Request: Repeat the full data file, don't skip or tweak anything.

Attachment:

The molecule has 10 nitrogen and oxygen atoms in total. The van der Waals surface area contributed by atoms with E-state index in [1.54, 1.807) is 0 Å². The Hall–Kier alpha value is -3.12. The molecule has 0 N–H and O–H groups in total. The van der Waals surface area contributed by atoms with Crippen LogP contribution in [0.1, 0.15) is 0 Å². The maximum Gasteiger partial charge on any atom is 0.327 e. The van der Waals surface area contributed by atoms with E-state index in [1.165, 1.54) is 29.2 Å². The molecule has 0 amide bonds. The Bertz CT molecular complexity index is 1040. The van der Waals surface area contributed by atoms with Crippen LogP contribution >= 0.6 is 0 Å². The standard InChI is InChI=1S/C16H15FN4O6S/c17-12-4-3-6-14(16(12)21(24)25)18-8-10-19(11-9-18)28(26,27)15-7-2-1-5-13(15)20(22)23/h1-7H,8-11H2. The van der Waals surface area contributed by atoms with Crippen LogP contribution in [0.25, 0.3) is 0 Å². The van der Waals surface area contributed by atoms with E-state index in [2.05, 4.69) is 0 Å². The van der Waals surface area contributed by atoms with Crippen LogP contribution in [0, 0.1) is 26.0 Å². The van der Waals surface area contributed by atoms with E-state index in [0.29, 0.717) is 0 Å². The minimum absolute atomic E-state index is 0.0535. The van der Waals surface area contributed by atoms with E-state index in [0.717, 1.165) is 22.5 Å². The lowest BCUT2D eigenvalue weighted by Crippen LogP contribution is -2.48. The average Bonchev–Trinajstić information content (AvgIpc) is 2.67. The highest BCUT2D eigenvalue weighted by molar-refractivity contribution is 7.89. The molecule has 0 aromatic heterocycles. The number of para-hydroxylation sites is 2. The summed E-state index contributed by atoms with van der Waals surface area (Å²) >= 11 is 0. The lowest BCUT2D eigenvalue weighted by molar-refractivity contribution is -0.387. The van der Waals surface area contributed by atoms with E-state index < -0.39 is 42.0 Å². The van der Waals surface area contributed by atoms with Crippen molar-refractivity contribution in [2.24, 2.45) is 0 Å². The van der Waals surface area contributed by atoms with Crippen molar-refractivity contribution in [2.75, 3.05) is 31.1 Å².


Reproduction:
The molecule has 10 nitrogen and oxygen atoms in total. The van der Waals surface area contributed by atoms with E-state index in [1.54, 1.807) is 0 Å². The Hall–Kier alpha value is -3.12. The molecule has 0 N–H and O–H groups in total. The van der Waals surface area contributed by atoms with Crippen LogP contribution in [0.1, 0.15) is 0 Å². The maximum Gasteiger partial charge on any atom is 0.327 e. The van der Waals surface area contributed by atoms with E-state index in [1.165, 1.54) is 29.2 Å². The molecule has 0 amide bonds. The Bertz CT molecular complexity index is 1040. The van der Waals surface area contributed by atoms with Crippen LogP contribution >= 0.6 is 0 Å². The standard InChI is InChI=1S/C16H15FN4O6S/c17-12-4-3-6-14(16(12)21(24)25)18-8-10-19(11-9-18)28(26,27)15-7-2-1-5-13(15)20(22)23/h1-7H,8-11H2. The van der Waals surface area contributed by atoms with Crippen LogP contribution in [0.25, 0.3) is 0 Å². The van der Waals surface area contributed by atoms with E-state index in [2.05, 4.69) is 0 Å². The van der Waals surface area contributed by atoms with Crippen LogP contribution in [0, 0.1) is 26.0 Å². The van der Waals surface area contributed by atoms with E-state index in [0.29, 0.717) is 0 Å². The minimum absolute atomic E-state index is 0.0535. The van der Waals surface area contributed by atoms with E-state index in [0.717, 1.165) is 22.5 Å². The lowest BCUT2D eigenvalue weighted by Crippen LogP contribution is -2.48. The average Bonchev–Trinajstić information content (AvgIpc) is 2.67. The highest BCUT2D eigenvalue weighted by molar-refractivity contribution is 7.89. The molecule has 0 aromatic heterocycles. The number of para-hydroxylation sites is 2. The summed E-state index contributed by atoms with van der Waals surface area (Å²) >= 11 is 0. The lowest BCUT2D eigenvalue weighted by molar-refractivity contribution is -0.387. The van der Waals surface area contributed by atoms with E-state index < -0.39 is 42.0 Å². The van der Waals surface area contributed by atoms with Crippen molar-refractivity contribution in [2.24, 2.45) is 0 Å². The van der Waals surface area contributed by atoms with Crippen molar-refractivity contribution in [2.75, 3.05) is 31.1 Å².